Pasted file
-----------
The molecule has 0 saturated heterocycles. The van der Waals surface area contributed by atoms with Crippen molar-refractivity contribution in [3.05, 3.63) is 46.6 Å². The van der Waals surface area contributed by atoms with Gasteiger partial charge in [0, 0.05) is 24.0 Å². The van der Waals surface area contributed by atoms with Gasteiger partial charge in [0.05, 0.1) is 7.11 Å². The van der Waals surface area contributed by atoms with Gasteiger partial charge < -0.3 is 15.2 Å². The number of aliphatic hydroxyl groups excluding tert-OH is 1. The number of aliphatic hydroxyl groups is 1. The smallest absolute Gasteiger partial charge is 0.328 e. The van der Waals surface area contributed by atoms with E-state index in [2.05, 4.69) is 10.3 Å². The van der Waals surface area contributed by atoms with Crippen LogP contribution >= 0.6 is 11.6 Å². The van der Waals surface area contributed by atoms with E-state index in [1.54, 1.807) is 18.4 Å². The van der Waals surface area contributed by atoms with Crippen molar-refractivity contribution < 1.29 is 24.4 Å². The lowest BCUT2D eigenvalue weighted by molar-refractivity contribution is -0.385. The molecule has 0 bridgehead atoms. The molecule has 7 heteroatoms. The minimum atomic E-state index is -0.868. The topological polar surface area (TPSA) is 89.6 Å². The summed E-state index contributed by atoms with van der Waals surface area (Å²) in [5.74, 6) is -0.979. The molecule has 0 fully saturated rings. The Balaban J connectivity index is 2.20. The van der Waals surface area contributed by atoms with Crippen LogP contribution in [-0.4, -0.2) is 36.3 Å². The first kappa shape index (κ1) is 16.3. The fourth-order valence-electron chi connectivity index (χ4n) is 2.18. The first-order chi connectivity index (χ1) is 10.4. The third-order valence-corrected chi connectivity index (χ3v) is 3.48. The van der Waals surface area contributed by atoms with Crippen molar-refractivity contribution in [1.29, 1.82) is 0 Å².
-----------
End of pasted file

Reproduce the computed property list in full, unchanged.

The molecule has 0 saturated heterocycles. The van der Waals surface area contributed by atoms with Crippen molar-refractivity contribution in [3.05, 3.63) is 46.6 Å². The van der Waals surface area contributed by atoms with Gasteiger partial charge in [0, 0.05) is 24.0 Å². The van der Waals surface area contributed by atoms with Gasteiger partial charge in [0.05, 0.1) is 7.11 Å². The van der Waals surface area contributed by atoms with Gasteiger partial charge < -0.3 is 15.2 Å². The number of aliphatic hydroxyl groups excluding tert-OH is 1. The number of aliphatic hydroxyl groups is 1. The smallest absolute Gasteiger partial charge is 0.328 e. The van der Waals surface area contributed by atoms with E-state index in [2.05, 4.69) is 10.3 Å². The van der Waals surface area contributed by atoms with Crippen LogP contribution >= 0.6 is 11.6 Å². The van der Waals surface area contributed by atoms with E-state index in [1.54, 1.807) is 18.4 Å². The van der Waals surface area contributed by atoms with Crippen molar-refractivity contribution < 1.29 is 24.4 Å². The lowest BCUT2D eigenvalue weighted by molar-refractivity contribution is -0.385. The molecule has 0 bridgehead atoms. The molecule has 7 heteroatoms. The minimum atomic E-state index is -0.868. The topological polar surface area (TPSA) is 89.6 Å². The summed E-state index contributed by atoms with van der Waals surface area (Å²) in [5.74, 6) is -0.979. The molecule has 0 fully saturated rings. The Balaban J connectivity index is 2.20. The van der Waals surface area contributed by atoms with Crippen LogP contribution in [-0.4, -0.2) is 36.3 Å². The first kappa shape index (κ1) is 16.3. The fourth-order valence-electron chi connectivity index (χ4n) is 2.18. The first-order chi connectivity index (χ1) is 10.4. The third-order valence-corrected chi connectivity index (χ3v) is 3.48. The van der Waals surface area contributed by atoms with Crippen molar-refractivity contribution in [1.29, 1.82) is 0 Å².